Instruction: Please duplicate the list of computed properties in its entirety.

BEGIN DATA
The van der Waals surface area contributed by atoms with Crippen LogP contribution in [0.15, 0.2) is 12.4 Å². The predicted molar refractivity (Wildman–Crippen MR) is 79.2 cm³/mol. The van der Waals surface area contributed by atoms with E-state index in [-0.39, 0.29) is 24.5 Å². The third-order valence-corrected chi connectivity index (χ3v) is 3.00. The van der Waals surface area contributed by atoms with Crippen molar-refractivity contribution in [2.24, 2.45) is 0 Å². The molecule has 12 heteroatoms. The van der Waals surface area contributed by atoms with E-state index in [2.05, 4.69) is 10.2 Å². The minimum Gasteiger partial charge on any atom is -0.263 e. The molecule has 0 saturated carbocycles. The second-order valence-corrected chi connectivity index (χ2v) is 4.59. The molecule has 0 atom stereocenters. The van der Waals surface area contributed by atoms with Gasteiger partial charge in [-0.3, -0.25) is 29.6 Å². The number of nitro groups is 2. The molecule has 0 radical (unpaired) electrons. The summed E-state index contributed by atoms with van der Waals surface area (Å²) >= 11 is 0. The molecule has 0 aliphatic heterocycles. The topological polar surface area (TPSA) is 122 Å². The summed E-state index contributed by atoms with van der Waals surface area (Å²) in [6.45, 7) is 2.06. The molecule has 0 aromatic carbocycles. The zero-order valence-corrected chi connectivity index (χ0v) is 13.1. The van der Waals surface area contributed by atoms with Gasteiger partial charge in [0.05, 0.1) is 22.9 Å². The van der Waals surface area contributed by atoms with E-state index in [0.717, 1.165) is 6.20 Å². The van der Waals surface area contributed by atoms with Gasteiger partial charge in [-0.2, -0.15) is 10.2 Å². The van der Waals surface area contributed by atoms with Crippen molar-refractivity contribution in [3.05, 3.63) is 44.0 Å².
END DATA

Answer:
The van der Waals surface area contributed by atoms with Crippen LogP contribution in [0.15, 0.2) is 12.4 Å². The predicted molar refractivity (Wildman–Crippen MR) is 79.2 cm³/mol. The van der Waals surface area contributed by atoms with E-state index in [-0.39, 0.29) is 24.5 Å². The third-order valence-corrected chi connectivity index (χ3v) is 3.00. The van der Waals surface area contributed by atoms with Crippen molar-refractivity contribution in [2.24, 2.45) is 0 Å². The molecule has 12 heteroatoms. The van der Waals surface area contributed by atoms with E-state index in [2.05, 4.69) is 10.2 Å². The minimum Gasteiger partial charge on any atom is -0.263 e. The molecule has 0 saturated carbocycles. The second-order valence-corrected chi connectivity index (χ2v) is 4.59. The molecule has 0 atom stereocenters. The van der Waals surface area contributed by atoms with Gasteiger partial charge in [-0.3, -0.25) is 29.6 Å². The number of nitro groups is 2. The molecule has 0 radical (unpaired) electrons. The summed E-state index contributed by atoms with van der Waals surface area (Å²) >= 11 is 0. The molecule has 0 aliphatic heterocycles. The topological polar surface area (TPSA) is 122 Å². The summed E-state index contributed by atoms with van der Waals surface area (Å²) in [6.45, 7) is 2.06. The molecule has 0 aromatic carbocycles. The zero-order valence-corrected chi connectivity index (χ0v) is 13.1. The van der Waals surface area contributed by atoms with Gasteiger partial charge in [0.05, 0.1) is 22.9 Å². The van der Waals surface area contributed by atoms with E-state index in [0.717, 1.165) is 6.20 Å². The van der Waals surface area contributed by atoms with Gasteiger partial charge in [-0.2, -0.15) is 10.2 Å². The van der Waals surface area contributed by atoms with Crippen molar-refractivity contribution in [3.05, 3.63) is 44.0 Å².